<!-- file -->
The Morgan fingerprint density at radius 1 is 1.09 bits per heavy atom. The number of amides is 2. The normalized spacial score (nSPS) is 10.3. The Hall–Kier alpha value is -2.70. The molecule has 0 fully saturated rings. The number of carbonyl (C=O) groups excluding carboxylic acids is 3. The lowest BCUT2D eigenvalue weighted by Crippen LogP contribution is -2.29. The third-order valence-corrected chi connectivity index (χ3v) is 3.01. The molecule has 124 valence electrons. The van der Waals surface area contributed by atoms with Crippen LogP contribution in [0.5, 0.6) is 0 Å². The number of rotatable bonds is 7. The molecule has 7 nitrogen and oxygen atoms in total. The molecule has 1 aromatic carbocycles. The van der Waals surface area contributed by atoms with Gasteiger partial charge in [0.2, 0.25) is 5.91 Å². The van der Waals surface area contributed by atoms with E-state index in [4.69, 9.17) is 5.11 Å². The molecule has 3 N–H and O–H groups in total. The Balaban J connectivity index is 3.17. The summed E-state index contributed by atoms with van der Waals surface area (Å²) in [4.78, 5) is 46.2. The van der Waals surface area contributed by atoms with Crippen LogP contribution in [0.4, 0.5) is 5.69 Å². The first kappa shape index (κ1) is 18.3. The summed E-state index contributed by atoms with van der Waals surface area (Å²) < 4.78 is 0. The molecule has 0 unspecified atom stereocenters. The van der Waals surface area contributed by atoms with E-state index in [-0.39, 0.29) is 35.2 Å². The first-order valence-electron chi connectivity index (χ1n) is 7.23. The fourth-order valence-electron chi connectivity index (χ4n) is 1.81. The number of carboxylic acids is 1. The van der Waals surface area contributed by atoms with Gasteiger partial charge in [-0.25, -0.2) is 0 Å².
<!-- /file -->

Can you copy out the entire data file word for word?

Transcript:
The Morgan fingerprint density at radius 1 is 1.09 bits per heavy atom. The number of amides is 2. The normalized spacial score (nSPS) is 10.3. The Hall–Kier alpha value is -2.70. The molecule has 0 fully saturated rings. The number of carbonyl (C=O) groups excluding carboxylic acids is 3. The lowest BCUT2D eigenvalue weighted by Crippen LogP contribution is -2.29. The third-order valence-corrected chi connectivity index (χ3v) is 3.01. The molecule has 124 valence electrons. The van der Waals surface area contributed by atoms with Crippen LogP contribution in [0.5, 0.6) is 0 Å². The number of rotatable bonds is 7. The molecule has 7 nitrogen and oxygen atoms in total. The molecule has 1 aromatic carbocycles. The van der Waals surface area contributed by atoms with Gasteiger partial charge in [0.2, 0.25) is 5.91 Å². The van der Waals surface area contributed by atoms with E-state index in [4.69, 9.17) is 5.11 Å². The molecule has 3 N–H and O–H groups in total. The Balaban J connectivity index is 3.17. The summed E-state index contributed by atoms with van der Waals surface area (Å²) in [4.78, 5) is 46.2. The van der Waals surface area contributed by atoms with Crippen LogP contribution in [0.4, 0.5) is 5.69 Å². The first kappa shape index (κ1) is 18.3. The summed E-state index contributed by atoms with van der Waals surface area (Å²) < 4.78 is 0. The molecule has 0 unspecified atom stereocenters. The van der Waals surface area contributed by atoms with E-state index in [-0.39, 0.29) is 35.2 Å². The first-order valence-electron chi connectivity index (χ1n) is 7.23. The fourth-order valence-electron chi connectivity index (χ4n) is 1.81. The number of carboxylic acids is 1. The van der Waals surface area contributed by atoms with Gasteiger partial charge in [-0.25, -0.2) is 0 Å².